Images of riot police, burning cars and water cannons have been everywhere lately – Tahrir Square, downtown Damascus, Beyonce’s new music video…

Beyonce has brought the revolution to MTV, waving red flags and raising an army to Run The World. In a striking example of art mirroring life, the revolutionary fever that has made 2011 the year of ‘anything is possible’ has now infected pop music.

Of course there are obvious flaws with this video. In particular there is the fact that Beyonce has pitted men against women rather than rich against poor.

In Run The World (Girls) the division has been drawn between the sexes rather than classes. It would be interesting to see where Beyonce would place herself in a real revolution. She earned $35 million last year and $87 million the year before that – marginally more than is earned by your average working American woman.

Recent world wide uprisings and demonstrations have done what is needed to bring about real change – combine the power of men and women. While women only demonstrations have their place within wider movements, the pitting of men against women is a reactionary move. Working men and women have far more in common than a working woman has with Beyonce whose astronomical wealth shields her from oppression.

There is clearly a great deal of hypocrisy involved when a multi-millionaire artist uses revolutionary symbolism to enlarge their bank balance, as is discussed further in this article. However the fact that this video has even been made is a sign of progress. There would have been numerous storyboards discussed for this video – a myriad of concepts vying for position. Beyonce could easily have done the video in a bikini from the back of a limousine but the bosses at the record label instead went with a revolutionary theme. I like to think that the thought of the revolutionary dispossessed invading their offices had them squirming in their seats a little, so they quickly dreamed up the man vs woman angle instead.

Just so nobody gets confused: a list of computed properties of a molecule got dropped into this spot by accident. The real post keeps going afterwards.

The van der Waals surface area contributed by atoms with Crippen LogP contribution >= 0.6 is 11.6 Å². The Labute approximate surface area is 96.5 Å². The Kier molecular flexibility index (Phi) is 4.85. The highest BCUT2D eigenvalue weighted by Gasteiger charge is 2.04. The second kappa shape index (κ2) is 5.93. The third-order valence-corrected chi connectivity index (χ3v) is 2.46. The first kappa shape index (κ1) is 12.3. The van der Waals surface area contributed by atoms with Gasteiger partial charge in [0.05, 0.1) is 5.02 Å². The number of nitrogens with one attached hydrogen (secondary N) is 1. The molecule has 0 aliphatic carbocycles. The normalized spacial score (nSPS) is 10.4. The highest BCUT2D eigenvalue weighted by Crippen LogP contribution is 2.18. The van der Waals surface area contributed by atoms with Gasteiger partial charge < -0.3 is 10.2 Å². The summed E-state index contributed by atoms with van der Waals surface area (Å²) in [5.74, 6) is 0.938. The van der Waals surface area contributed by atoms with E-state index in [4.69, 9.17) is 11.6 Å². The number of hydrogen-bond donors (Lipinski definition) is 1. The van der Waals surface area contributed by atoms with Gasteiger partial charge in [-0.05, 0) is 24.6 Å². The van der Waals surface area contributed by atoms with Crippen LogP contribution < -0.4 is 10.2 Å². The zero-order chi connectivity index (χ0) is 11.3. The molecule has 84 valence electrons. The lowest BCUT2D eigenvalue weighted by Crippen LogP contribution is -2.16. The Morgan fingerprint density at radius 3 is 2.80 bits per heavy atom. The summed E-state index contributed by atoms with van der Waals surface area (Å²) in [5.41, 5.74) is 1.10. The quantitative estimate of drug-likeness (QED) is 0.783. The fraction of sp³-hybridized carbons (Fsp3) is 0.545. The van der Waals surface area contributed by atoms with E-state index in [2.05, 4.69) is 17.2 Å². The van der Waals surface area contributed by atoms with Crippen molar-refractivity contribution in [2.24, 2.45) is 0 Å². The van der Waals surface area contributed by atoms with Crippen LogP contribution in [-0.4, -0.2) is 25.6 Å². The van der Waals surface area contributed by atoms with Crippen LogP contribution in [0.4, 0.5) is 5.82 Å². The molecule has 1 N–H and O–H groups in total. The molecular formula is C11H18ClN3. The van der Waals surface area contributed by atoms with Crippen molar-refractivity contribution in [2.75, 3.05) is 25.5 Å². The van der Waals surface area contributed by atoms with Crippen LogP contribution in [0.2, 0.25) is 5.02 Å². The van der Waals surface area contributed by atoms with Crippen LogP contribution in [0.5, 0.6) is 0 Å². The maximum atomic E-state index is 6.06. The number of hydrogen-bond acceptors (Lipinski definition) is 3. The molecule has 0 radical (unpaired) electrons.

But the fact remains that the idea of revolution is now mainstream. Its hot. Officially. And even if you don’t like Beyonce – or her corruption of what was once a great track by Major Lazor – she remains an aspirational figure to many young people. (In the time it took me to write this article another million people watched the video.) If the idea of charging riot police – and being victorious – can be popularised then so much the better.

This is more than just a fashion or a passing phase, because it is backed up by millions of people fighting to change the world. It can only be a good thing if more and more people start yearning for Revolution. We want the idea of Revolution to be popular – that’s the whole point.

For artists that have been singing and rapping about revolution for years – providing the soundtrack to the struggle – this is the time to take things one step further, if Beyonce is treading on your toes then its time to take musical militancy to a whole new level.

Rather than hate on this video and on Beyonce, Run The World should be taken as a sign that Revolution has never been so fashionable (sorry Tariq Ali) or possible. Not because of Beyonce but because the struggle has become too big for anyone to ignore.